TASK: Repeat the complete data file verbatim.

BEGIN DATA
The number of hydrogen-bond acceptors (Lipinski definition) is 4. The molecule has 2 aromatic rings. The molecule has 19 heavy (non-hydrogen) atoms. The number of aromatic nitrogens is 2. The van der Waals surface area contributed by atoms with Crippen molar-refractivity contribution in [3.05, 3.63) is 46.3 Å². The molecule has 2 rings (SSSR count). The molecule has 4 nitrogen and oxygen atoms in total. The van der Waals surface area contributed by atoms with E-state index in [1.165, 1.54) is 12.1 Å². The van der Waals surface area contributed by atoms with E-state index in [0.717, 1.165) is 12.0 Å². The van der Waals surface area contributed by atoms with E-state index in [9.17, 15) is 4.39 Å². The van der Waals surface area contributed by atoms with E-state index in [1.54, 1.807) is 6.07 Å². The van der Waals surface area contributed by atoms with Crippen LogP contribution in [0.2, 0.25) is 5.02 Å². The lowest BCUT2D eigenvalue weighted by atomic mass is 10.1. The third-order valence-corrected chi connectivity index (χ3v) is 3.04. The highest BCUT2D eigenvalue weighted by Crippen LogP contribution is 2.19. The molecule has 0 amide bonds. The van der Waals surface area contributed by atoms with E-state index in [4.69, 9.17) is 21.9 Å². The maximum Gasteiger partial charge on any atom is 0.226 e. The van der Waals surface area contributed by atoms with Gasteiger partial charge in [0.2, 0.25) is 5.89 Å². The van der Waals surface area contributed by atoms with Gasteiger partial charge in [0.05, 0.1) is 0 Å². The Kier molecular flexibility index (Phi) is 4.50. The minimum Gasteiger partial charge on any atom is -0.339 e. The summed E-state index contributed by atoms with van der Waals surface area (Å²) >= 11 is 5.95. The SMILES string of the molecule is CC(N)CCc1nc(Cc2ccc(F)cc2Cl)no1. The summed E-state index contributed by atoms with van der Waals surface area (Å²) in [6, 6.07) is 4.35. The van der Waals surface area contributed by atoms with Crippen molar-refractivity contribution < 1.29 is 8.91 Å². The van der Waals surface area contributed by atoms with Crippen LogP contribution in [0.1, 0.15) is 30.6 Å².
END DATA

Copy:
The number of hydrogen-bond acceptors (Lipinski definition) is 4. The molecule has 2 aromatic rings. The molecule has 19 heavy (non-hydrogen) atoms. The number of aromatic nitrogens is 2. The van der Waals surface area contributed by atoms with Crippen molar-refractivity contribution in [3.05, 3.63) is 46.3 Å². The molecule has 2 rings (SSSR count). The molecule has 4 nitrogen and oxygen atoms in total. The van der Waals surface area contributed by atoms with E-state index in [1.165, 1.54) is 12.1 Å². The van der Waals surface area contributed by atoms with E-state index in [0.717, 1.165) is 12.0 Å². The van der Waals surface area contributed by atoms with E-state index in [9.17, 15) is 4.39 Å². The van der Waals surface area contributed by atoms with E-state index in [1.54, 1.807) is 6.07 Å². The van der Waals surface area contributed by atoms with Crippen LogP contribution in [0.2, 0.25) is 5.02 Å². The lowest BCUT2D eigenvalue weighted by atomic mass is 10.1. The third-order valence-corrected chi connectivity index (χ3v) is 3.04. The highest BCUT2D eigenvalue weighted by Crippen LogP contribution is 2.19. The molecule has 0 amide bonds. The van der Waals surface area contributed by atoms with E-state index in [4.69, 9.17) is 21.9 Å². The maximum Gasteiger partial charge on any atom is 0.226 e. The van der Waals surface area contributed by atoms with Gasteiger partial charge in [0.2, 0.25) is 5.89 Å². The van der Waals surface area contributed by atoms with Gasteiger partial charge in [0.05, 0.1) is 0 Å². The Kier molecular flexibility index (Phi) is 4.50. The minimum Gasteiger partial charge on any atom is -0.339 e. The summed E-state index contributed by atoms with van der Waals surface area (Å²) >= 11 is 5.95. The SMILES string of the molecule is CC(N)CCc1nc(Cc2ccc(F)cc2Cl)no1. The summed E-state index contributed by atoms with van der Waals surface area (Å²) in [6, 6.07) is 4.35. The van der Waals surface area contributed by atoms with Crippen molar-refractivity contribution < 1.29 is 8.91 Å². The van der Waals surface area contributed by atoms with Crippen LogP contribution in [0.1, 0.15) is 30.6 Å².